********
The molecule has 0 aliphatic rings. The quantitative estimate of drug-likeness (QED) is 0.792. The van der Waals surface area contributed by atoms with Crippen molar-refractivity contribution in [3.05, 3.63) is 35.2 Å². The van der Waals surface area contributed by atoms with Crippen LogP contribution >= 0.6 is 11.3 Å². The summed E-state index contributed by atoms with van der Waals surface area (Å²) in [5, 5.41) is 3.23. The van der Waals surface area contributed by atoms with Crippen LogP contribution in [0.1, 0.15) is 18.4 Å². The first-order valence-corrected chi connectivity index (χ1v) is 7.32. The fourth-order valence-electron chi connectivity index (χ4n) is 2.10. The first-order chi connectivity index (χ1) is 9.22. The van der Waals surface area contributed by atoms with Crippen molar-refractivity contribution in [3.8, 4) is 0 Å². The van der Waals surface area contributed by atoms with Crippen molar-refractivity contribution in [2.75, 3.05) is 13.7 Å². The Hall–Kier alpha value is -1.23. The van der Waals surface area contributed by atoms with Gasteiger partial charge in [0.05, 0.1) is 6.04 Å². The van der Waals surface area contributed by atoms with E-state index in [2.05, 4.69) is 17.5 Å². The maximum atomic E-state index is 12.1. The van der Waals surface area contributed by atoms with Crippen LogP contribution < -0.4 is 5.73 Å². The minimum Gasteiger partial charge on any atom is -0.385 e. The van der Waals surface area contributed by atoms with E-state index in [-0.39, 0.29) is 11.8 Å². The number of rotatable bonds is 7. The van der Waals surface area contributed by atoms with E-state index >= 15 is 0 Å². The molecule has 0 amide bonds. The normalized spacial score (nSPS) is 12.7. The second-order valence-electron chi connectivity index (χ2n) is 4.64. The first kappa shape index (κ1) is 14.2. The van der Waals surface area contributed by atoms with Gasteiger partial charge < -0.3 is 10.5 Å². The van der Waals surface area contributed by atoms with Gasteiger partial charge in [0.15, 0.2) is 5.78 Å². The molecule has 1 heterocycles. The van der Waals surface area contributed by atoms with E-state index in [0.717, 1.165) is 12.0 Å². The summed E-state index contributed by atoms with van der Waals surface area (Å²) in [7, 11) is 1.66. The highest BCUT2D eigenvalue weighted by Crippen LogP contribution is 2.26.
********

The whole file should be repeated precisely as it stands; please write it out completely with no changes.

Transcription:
The molecule has 0 aliphatic rings. The quantitative estimate of drug-likeness (QED) is 0.792. The van der Waals surface area contributed by atoms with Crippen molar-refractivity contribution in [3.05, 3.63) is 35.2 Å². The van der Waals surface area contributed by atoms with Crippen LogP contribution >= 0.6 is 11.3 Å². The summed E-state index contributed by atoms with van der Waals surface area (Å²) in [5, 5.41) is 3.23. The van der Waals surface area contributed by atoms with Crippen LogP contribution in [0.1, 0.15) is 18.4 Å². The first-order valence-corrected chi connectivity index (χ1v) is 7.32. The fourth-order valence-electron chi connectivity index (χ4n) is 2.10. The first-order chi connectivity index (χ1) is 9.22. The van der Waals surface area contributed by atoms with Crippen molar-refractivity contribution in [3.8, 4) is 0 Å². The van der Waals surface area contributed by atoms with Crippen molar-refractivity contribution in [2.75, 3.05) is 13.7 Å². The Hall–Kier alpha value is -1.23. The van der Waals surface area contributed by atoms with Gasteiger partial charge in [0.05, 0.1) is 6.04 Å². The van der Waals surface area contributed by atoms with E-state index in [2.05, 4.69) is 17.5 Å². The maximum atomic E-state index is 12.1. The van der Waals surface area contributed by atoms with Crippen LogP contribution < -0.4 is 5.73 Å². The minimum Gasteiger partial charge on any atom is -0.385 e. The van der Waals surface area contributed by atoms with E-state index in [-0.39, 0.29) is 11.8 Å². The number of rotatable bonds is 7. The van der Waals surface area contributed by atoms with E-state index >= 15 is 0 Å². The molecule has 0 amide bonds. The normalized spacial score (nSPS) is 12.7. The second-order valence-electron chi connectivity index (χ2n) is 4.64. The first kappa shape index (κ1) is 14.2. The van der Waals surface area contributed by atoms with Gasteiger partial charge < -0.3 is 10.5 Å². The van der Waals surface area contributed by atoms with Gasteiger partial charge in [0.15, 0.2) is 5.78 Å². The molecule has 1 heterocycles. The van der Waals surface area contributed by atoms with E-state index in [0.717, 1.165) is 12.0 Å². The summed E-state index contributed by atoms with van der Waals surface area (Å²) in [7, 11) is 1.66. The highest BCUT2D eigenvalue weighted by Crippen LogP contribution is 2.26.